The Chosen One was danced by Adam Still; Maria Mosina and Alexei Tyukov danced the Earth Mother and Earth Father. Casey Dalton and Asoka Sasaki with a female soloists, and Jesse marks and Kevin Gaël Thomas were the male soloists.

I don’t think I have ever seen Adam still dance so well: he was not only sensational in his dancing, but in his expressivity as well. Maria Mosina and Alexei Tyukov were absolutely perfect. Their pas de deux was overwhelming in its tenderness. And, of course, Dalton, Sasaki, and Marks and Thomas were outstanding.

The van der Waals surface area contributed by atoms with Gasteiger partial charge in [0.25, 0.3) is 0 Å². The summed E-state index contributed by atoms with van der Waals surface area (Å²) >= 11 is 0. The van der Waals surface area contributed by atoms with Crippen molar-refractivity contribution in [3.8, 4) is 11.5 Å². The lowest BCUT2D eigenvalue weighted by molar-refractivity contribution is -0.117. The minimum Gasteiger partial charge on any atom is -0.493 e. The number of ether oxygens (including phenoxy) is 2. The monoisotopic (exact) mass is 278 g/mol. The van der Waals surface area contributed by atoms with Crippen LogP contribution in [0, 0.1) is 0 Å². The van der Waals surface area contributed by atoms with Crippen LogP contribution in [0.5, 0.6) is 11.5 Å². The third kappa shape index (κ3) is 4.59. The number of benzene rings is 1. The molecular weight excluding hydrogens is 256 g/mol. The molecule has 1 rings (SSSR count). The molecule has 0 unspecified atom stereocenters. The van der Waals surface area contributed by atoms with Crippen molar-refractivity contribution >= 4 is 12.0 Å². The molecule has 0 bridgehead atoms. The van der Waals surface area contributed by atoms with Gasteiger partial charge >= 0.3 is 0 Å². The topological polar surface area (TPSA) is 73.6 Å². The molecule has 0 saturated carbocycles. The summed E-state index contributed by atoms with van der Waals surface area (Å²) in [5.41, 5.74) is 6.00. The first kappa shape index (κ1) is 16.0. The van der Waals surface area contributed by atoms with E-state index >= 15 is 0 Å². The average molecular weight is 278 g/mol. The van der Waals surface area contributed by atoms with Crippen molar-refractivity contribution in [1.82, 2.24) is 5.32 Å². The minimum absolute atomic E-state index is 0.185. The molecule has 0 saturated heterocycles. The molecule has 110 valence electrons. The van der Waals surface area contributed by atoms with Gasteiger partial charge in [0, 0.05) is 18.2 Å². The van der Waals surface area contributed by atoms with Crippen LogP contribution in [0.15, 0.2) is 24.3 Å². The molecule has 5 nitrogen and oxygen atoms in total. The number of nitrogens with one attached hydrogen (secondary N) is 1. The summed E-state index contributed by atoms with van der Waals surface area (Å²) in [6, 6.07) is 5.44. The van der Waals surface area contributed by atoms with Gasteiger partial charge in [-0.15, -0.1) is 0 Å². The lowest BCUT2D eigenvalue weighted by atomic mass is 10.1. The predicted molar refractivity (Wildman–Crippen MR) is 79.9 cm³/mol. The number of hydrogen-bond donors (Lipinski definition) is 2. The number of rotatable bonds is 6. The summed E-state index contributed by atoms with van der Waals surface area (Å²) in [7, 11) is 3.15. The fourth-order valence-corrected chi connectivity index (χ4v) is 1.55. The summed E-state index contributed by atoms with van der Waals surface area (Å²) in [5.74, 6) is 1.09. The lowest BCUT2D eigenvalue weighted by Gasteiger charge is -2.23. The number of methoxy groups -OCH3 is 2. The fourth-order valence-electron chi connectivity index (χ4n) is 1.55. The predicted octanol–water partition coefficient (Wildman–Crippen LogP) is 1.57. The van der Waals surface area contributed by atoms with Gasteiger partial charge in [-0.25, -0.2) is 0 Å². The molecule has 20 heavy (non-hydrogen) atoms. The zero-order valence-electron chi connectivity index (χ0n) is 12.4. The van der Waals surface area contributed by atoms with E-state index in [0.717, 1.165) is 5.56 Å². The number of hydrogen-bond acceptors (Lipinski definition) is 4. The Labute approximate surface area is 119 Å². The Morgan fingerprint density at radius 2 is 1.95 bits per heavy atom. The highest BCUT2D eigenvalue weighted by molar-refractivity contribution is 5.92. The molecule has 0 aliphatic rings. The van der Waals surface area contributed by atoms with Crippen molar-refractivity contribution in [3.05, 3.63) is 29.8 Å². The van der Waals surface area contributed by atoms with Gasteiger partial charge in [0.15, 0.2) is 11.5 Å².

As I left the Ellie Caulkins Theatre, I was convinced that this was one of the best productions I have ever seen from the Colorado Ballet. Then I remember Echoing of Trumpets, Dracula, Romeo and Juliet, and, you see how many I have mentioned already. This makes obvious that in The Colorado Ballet, we have a treasure that has set the standard for the arts not only in Denver, but for the country as well. The Colorado Ballet is that good, and we must never take them for granted.